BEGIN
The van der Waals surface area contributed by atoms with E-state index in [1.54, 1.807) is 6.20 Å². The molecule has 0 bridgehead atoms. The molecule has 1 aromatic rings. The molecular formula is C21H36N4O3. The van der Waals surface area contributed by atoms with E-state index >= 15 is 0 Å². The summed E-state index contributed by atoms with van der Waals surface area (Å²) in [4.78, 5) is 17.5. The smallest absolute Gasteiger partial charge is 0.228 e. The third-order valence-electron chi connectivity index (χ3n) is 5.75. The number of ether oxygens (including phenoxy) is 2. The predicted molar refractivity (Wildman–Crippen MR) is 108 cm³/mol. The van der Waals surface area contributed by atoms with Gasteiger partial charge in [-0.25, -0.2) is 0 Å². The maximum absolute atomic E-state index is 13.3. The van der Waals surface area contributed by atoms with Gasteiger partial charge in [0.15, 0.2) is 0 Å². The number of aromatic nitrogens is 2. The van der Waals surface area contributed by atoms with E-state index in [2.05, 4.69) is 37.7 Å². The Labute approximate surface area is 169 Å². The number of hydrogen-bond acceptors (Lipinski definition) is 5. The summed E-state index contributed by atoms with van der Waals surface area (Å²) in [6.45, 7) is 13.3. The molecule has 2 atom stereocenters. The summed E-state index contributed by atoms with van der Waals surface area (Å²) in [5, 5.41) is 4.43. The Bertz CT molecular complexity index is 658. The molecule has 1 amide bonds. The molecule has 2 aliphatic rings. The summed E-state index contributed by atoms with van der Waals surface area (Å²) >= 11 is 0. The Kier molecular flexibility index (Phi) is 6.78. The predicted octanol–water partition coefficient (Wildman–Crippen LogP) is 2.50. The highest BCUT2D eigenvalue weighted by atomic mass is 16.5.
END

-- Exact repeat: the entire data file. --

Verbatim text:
The van der Waals surface area contributed by atoms with E-state index in [1.54, 1.807) is 6.20 Å². The molecule has 0 bridgehead atoms. The molecule has 1 aromatic rings. The molecular formula is C21H36N4O3. The van der Waals surface area contributed by atoms with E-state index >= 15 is 0 Å². The summed E-state index contributed by atoms with van der Waals surface area (Å²) in [4.78, 5) is 17.5. The smallest absolute Gasteiger partial charge is 0.228 e. The third-order valence-electron chi connectivity index (χ3n) is 5.75. The number of ether oxygens (including phenoxy) is 2. The predicted molar refractivity (Wildman–Crippen MR) is 108 cm³/mol. The van der Waals surface area contributed by atoms with Gasteiger partial charge in [-0.25, -0.2) is 0 Å². The maximum absolute atomic E-state index is 13.3. The van der Waals surface area contributed by atoms with Gasteiger partial charge in [0.15, 0.2) is 0 Å². The number of aromatic nitrogens is 2. The van der Waals surface area contributed by atoms with E-state index in [2.05, 4.69) is 37.7 Å². The Labute approximate surface area is 169 Å². The number of hydrogen-bond acceptors (Lipinski definition) is 5. The summed E-state index contributed by atoms with van der Waals surface area (Å²) in [6.45, 7) is 13.3. The molecule has 2 atom stereocenters. The summed E-state index contributed by atoms with van der Waals surface area (Å²) in [5, 5.41) is 4.43. The Bertz CT molecular complexity index is 658. The molecule has 1 amide bonds. The molecule has 2 aliphatic rings. The summed E-state index contributed by atoms with van der Waals surface area (Å²) >= 11 is 0. The Kier molecular flexibility index (Phi) is 6.78. The predicted octanol–water partition coefficient (Wildman–Crippen LogP) is 2.50. The highest BCUT2D eigenvalue weighted by atomic mass is 16.5.